Caregivers already have many responsibilities on their plate. In terms of communication, it just gets harder for caregivers when they have a child with severe physical and cognitive disabilities that severely affect their ability to communicate.
When children can’t communicate, they can’t fulfill a human need. They can’t let their parents and/or caregivers know what they want or need, much less develop a meaningful connection or feel part of the family they live in.
Caregiver communication challenges
When interacting with children who are not verbal, caregivers face two challenges:
- Caregivers need to adjust their expectations when they see their child in a body that is developing “within normal” or “close to normal” parameters, but with a brain that is not developing, processing or responding to the level expected for that child’s age.
- Since the primary parts of the brain in charge of emotions and behaviours develop better than the areas in charge of superior brain functions like communication, motor skills and perceptual skills; caregivers need to deal with behaviours that seem typical for the child’s chronological age (like the “terrible twos” and their temper tantrums) without any age appropriate tools.
Many times, the exisiting communication skills of caregivers and healthcare workers don’t allow them to successfully interpret what the children are reacting to, and at the same time children can’t use other ways to communicate; therefore, the children’s needs are not met and in the attempt, the caregivers and health care workers end up reinforcing maladaptive behaviours.
Caregiver communication and child interaction is a collaborative effort. Here are some tips to remember when you are communicating with a non-verbal child.
- Use lots of non-verbal behaviours and non-verbal language to help the child deal with changes or transitions. They need extra-preparation. For example, if it is time to wake up, don’t just turn on the lamp or open the blinds. Call the child’s name, associate a different voice intonation to that time of the day to alert him or her it is time to wake up, way before he or she awakens with the light. This way, the child will learn that when they hear that voice, with that intonation, it will mean that the light will appear, and their mom or dad will be near soon.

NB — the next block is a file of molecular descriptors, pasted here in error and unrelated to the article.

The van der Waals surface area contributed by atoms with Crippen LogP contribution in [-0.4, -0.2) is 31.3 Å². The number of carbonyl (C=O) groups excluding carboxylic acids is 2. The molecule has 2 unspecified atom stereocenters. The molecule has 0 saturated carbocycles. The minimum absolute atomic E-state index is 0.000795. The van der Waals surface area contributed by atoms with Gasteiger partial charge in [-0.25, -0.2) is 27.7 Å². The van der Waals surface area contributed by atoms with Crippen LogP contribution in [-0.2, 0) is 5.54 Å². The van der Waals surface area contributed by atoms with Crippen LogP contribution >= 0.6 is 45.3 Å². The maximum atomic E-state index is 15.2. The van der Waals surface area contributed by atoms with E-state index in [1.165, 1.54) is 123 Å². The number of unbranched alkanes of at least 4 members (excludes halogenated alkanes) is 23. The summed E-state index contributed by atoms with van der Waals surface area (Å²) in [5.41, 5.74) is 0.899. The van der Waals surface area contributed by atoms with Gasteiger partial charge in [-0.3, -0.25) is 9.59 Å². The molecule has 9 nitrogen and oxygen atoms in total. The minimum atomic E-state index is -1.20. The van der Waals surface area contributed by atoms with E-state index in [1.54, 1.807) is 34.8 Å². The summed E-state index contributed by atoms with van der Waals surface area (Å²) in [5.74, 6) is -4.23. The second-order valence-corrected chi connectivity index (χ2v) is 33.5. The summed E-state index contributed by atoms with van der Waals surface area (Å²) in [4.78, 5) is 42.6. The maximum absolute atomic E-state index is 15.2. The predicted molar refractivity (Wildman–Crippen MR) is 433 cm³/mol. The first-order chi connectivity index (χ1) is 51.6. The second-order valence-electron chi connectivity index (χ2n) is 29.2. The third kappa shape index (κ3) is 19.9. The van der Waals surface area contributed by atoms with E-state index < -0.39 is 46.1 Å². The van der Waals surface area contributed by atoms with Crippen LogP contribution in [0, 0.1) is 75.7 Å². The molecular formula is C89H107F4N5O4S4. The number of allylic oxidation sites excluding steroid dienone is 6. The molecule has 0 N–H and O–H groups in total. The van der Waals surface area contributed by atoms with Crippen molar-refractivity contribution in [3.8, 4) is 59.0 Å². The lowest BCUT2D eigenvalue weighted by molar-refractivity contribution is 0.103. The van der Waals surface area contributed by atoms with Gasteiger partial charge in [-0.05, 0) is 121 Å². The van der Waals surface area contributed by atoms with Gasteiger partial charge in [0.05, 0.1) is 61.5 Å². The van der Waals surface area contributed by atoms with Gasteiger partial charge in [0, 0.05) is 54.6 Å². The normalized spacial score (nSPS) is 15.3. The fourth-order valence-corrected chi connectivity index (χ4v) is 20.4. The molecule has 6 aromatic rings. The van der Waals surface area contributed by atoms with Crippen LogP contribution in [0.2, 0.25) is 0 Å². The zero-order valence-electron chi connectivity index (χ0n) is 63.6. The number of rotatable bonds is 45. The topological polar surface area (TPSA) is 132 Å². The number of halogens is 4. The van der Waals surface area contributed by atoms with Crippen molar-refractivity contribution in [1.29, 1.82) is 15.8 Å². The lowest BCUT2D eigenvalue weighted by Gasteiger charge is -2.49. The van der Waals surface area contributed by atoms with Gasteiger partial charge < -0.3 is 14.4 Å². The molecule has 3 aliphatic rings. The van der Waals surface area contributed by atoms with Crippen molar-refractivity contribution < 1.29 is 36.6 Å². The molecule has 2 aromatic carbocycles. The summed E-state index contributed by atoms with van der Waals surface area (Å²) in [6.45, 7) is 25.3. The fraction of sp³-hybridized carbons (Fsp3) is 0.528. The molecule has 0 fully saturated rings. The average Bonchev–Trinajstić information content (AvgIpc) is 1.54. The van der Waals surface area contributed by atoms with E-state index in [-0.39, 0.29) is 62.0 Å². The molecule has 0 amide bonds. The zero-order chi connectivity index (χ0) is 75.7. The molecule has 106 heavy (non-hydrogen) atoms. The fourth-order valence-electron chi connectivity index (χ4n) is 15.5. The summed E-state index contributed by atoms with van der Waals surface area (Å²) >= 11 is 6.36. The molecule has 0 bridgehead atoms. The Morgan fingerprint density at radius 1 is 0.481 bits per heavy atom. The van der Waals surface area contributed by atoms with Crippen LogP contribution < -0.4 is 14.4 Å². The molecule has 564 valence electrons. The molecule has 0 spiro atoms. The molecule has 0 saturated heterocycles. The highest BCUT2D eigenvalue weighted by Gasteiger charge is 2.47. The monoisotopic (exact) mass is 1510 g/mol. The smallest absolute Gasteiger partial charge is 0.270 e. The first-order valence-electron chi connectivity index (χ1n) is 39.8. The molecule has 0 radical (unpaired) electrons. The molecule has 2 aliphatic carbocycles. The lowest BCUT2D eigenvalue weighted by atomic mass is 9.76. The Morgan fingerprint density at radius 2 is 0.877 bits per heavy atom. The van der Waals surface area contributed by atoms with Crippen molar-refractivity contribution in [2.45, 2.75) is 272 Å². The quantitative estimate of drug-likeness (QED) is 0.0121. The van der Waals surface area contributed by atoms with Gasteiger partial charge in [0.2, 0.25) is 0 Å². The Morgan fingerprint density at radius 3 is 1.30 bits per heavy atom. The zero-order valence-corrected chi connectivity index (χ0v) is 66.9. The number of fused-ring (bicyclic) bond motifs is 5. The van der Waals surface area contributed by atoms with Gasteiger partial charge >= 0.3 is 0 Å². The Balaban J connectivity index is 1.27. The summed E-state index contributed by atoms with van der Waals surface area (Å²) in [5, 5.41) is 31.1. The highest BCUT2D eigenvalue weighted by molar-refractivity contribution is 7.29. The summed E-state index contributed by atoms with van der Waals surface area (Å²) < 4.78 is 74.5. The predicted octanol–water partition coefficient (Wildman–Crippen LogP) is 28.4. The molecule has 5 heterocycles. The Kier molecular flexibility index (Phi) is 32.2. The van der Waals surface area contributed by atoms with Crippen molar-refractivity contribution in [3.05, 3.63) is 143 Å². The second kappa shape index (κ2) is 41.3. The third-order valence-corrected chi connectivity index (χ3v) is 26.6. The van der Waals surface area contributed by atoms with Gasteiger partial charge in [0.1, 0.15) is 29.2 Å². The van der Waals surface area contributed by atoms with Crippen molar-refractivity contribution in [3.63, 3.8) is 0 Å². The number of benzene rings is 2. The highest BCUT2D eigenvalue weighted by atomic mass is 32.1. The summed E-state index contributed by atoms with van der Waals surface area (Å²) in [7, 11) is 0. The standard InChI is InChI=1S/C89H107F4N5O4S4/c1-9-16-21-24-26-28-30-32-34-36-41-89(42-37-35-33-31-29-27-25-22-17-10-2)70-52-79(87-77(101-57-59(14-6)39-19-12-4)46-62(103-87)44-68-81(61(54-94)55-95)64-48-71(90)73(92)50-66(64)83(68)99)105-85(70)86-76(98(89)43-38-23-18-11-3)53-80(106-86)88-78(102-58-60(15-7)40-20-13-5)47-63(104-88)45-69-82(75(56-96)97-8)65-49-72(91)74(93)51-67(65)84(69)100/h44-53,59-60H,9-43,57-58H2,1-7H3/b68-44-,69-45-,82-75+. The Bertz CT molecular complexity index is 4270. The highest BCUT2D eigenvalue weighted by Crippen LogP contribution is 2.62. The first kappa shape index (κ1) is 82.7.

Even though non-verbal children can’t talk to express their needs or emotions, remember that their primary brains are usually developing better, so they can feel. And they can learn those “non-verbal behaviours” that don’t need words or cognition to improve communication with the caregiver.
- Caregiver communication and child relationships improve when you ask for their permission before doing any of their daily care activities. These children need to be prepared for changes; they need clear transitions to avoid surprises that can confuse them and upset them. If you need to wipe their mouth or their nose, tell them what you are going to do, show them the tissue, and then proceed to wipe their mouths. With the tone of your voice and the visual cue, they will associate that something will happen to them and that it is OK, it will feel better afterwards.
- 3. “They may forget what you said — but they will never forget how you made them feel Carl W. Buehner
This quote is very appropriate especially when we are interacting with children that have communication challenges. Develop trust; ask this from all the people that interact with the child. If these children feel that they can trust you because they feel safe, loved, and comfortable each time you are with them, then they will attempt more communication with caregivers and other people who make them feel that way.
- As these children feel more comfortable with people and situations, look at subtle changes in their body language: A finger moving, an eyebrow lifting, a small smile, a tight lip. All of these are communications attempts that we can reinforce (if pleasurable) by identifying what we think generated the change and repeating it.
- Use these body movements to associate them to a behaviour that can have meaning. For example, if the non-verbal child can only blink their eyes or turn their head, teach them that this can have meaning. Those movements can be a YES or a NO.
- Come down to their level and respect their personal space. It is understandable that you need to be at different levels for some of the activities you do with your child (for example if you are standing and the child is on the bed), but when you are communicating with them go down to their level. Have eye contact, and give them the preparation for the activity.
- Even if they don’t talk, keep on talking to them. Talking to them is still an important aspect of caregiver communication with the non-verbal child. They will learn to distinguish different interactions by the tone of your voice. They will learn that a slow, quiet and measured voice means you want them to stay still so they won’t get hurt as you change their IV or G-tube. Likewise, a cheerful voice means that they will be okay even if they make sudden movements.